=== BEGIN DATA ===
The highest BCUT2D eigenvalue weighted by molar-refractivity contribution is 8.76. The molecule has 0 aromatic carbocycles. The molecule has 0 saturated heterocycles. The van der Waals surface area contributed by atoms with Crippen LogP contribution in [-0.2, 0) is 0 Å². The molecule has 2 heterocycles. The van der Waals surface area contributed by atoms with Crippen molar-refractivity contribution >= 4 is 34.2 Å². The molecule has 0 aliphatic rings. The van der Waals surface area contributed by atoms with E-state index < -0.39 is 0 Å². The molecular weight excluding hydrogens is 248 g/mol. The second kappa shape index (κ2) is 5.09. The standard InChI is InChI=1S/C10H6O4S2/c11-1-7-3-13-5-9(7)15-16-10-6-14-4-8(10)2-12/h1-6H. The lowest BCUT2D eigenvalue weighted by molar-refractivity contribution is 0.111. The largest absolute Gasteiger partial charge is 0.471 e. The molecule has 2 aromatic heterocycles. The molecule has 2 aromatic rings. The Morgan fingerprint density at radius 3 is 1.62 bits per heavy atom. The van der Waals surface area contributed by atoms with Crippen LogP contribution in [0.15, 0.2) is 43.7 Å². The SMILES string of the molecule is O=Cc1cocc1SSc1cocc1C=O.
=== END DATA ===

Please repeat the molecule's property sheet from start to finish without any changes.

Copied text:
The highest BCUT2D eigenvalue weighted by molar-refractivity contribution is 8.76. The molecule has 0 aromatic carbocycles. The molecule has 0 saturated heterocycles. The van der Waals surface area contributed by atoms with Crippen LogP contribution in [-0.2, 0) is 0 Å². The molecule has 2 heterocycles. The van der Waals surface area contributed by atoms with Crippen molar-refractivity contribution >= 4 is 34.2 Å². The molecule has 0 aliphatic rings. The van der Waals surface area contributed by atoms with E-state index < -0.39 is 0 Å². The molecular weight excluding hydrogens is 248 g/mol. The second kappa shape index (κ2) is 5.09. The standard InChI is InChI=1S/C10H6O4S2/c11-1-7-3-13-5-9(7)15-16-10-6-14-4-8(10)2-12/h1-6H. The lowest BCUT2D eigenvalue weighted by molar-refractivity contribution is 0.111. The largest absolute Gasteiger partial charge is 0.471 e. The molecule has 2 aromatic heterocycles. The molecule has 2 aromatic rings. The Morgan fingerprint density at radius 3 is 1.62 bits per heavy atom. The van der Waals surface area contributed by atoms with Crippen LogP contribution in [0.15, 0.2) is 43.7 Å². The SMILES string of the molecule is O=Cc1cocc1SSc1cocc1C=O.